-Sight word my- have your kiddo try and find this word while reading at home or anywhere

-Continued our Addition Unit with Groundhogs while counting the dots on dice as we rolled them

-We made a graph of our class weather predictions and outcome of Groundhog's Day...Punxsutawney Phil says 6 more weeks of Winter.

-We discussed that light is a form of energy that travels in a straight line until it hits an object. This absence of light creates shadows. We made groundhog puppet shadows and performed a Groundhog Balloon Shadow experiment. This is your typical acid/base reaction, however, this time the CO2 created was trapped. As it filled up our balloons silly groundhog faces appeared. We then placed a flashlight on the floor to create balloon shadows. We discovered that smaller jars fill up faster and have smaller balloons, while larger jars fill up slower and have larger balloons. We really enjoyed this!

-For a team building, fun, and hands-on STEM activity we engineered a cool groundhog burrow out of paper towel rolls, toilet paper rolls, tape, and paper. We worked in small groups to color the chambers or rooms of the burrow. We discussed the purpose of each chamber as we worked together to connect each one to the main entrance and plunge hole.

-We created really cute heart shaped groundhogs, a peek-a-boo groundhog puppet, groundhog hats, and worked our fine motor skills to color groundhogs with crayons.

Mrs. Brewin's First Grade Update!

I can't believe we are halfway through the school year and approaching the 100th day of school. This year the 100th day is on Valentine's Day so that should be fun! (and maybe a little crazy ).

Here's what we were up to this week:

-we learned about Chinese New Year and read some great books about Chinese New Year traditions.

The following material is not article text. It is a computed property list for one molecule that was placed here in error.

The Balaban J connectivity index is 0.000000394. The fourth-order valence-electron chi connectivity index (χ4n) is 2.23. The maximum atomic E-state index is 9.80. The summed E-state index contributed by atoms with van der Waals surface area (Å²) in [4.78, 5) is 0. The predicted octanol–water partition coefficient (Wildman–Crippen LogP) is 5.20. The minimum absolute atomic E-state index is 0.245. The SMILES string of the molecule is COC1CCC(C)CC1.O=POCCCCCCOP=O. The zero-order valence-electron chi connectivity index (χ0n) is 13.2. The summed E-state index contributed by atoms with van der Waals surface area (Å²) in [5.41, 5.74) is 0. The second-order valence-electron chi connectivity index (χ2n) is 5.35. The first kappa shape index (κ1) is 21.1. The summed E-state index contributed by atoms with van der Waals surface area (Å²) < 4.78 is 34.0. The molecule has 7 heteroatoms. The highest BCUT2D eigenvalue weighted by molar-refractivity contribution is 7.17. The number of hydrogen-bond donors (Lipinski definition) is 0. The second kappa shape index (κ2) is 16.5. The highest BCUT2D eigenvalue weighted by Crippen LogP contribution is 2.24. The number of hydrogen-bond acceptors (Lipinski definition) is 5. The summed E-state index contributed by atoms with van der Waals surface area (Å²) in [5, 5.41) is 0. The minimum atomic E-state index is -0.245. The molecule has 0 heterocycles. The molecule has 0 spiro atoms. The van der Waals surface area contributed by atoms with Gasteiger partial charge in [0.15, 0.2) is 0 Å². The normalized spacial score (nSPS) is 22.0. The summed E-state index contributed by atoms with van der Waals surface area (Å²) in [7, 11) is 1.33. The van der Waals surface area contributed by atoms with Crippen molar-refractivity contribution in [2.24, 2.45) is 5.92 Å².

-in math we learned about comparing numbers using greater than, less than, and equal to symbols. In the attached pictures students are playing a card game called Place Value Top-it to practice comparing numbers.

-in science we are learning more about habitats and animal adaptations. We continued working on our habitat booklets and recorded facts about oceans and grasslands. Students also worked in groups to read, practice, and present information about a particular animal's adaptations. Pictures of the groups presenting are attached.

-on Wednesday we learned about Groundhog Day. We also watched a Mystery Science video about if animals can predict the weather. Ask your student if they remember the funny name that groundhogs can be called!

-in literacy, we reviewed the differences between fiction and nonfiction and introduced some nonfiction text features and what they are used for: table of contents, headings, photographs, illustrations, captions, labels, and glossary. Then students got to be "text feature detectives" and they hunted in books to find the different features.

Mrs. Ho's Class makes a Gigantic Cookie!

This week we read "The Biggest Valentine Ever," and decided as a class to make our biggest valentine ever in the form of a giant cookie.

Below is our creation. We all worked together and came up with this big cookie.

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Washington State Science and Engineering Fair Opportunity

There is an awesome opportunity for Franklin students coming up on April 9th. In addition to our in school Science Fair on March 30th, students have the opportunity to participate in a virtual Washington State Science and Engineering Fair. Each student or student group will sign up for a Zoom meeting time, in which they will present their science fair project in front of a panel of qualified judges. This is on a Saturday, outside of school. Students will converse with professionals in the field, have the chance to win prizes, and move on to compete at a higher level. The registration details can be found on the Washington State Science and Engineering Fair website. There are four required registration forms, and a $30 registration fee. A couple of the forms are meant to be filled out prior to completing the science fair project, but Middle School students can still fill them out after the fact. The website also mentions that a Scientific Journal and paper are required. These two things are highly encouraged; however, they are not required for registration. Lower School students can register under a parent's name, and Middle School students can register under my name. The registration deadline is March 15th. If your student is interested in participating, please respond to this email, so I can check in with them about the registration process.

If you have any questions, please don't hesitate to reach out. I look forward to seeing some of our students participate!


Ms. Harris

Middle School Science Teacher

Ms. Yorks' Kindergarten Classroom Update!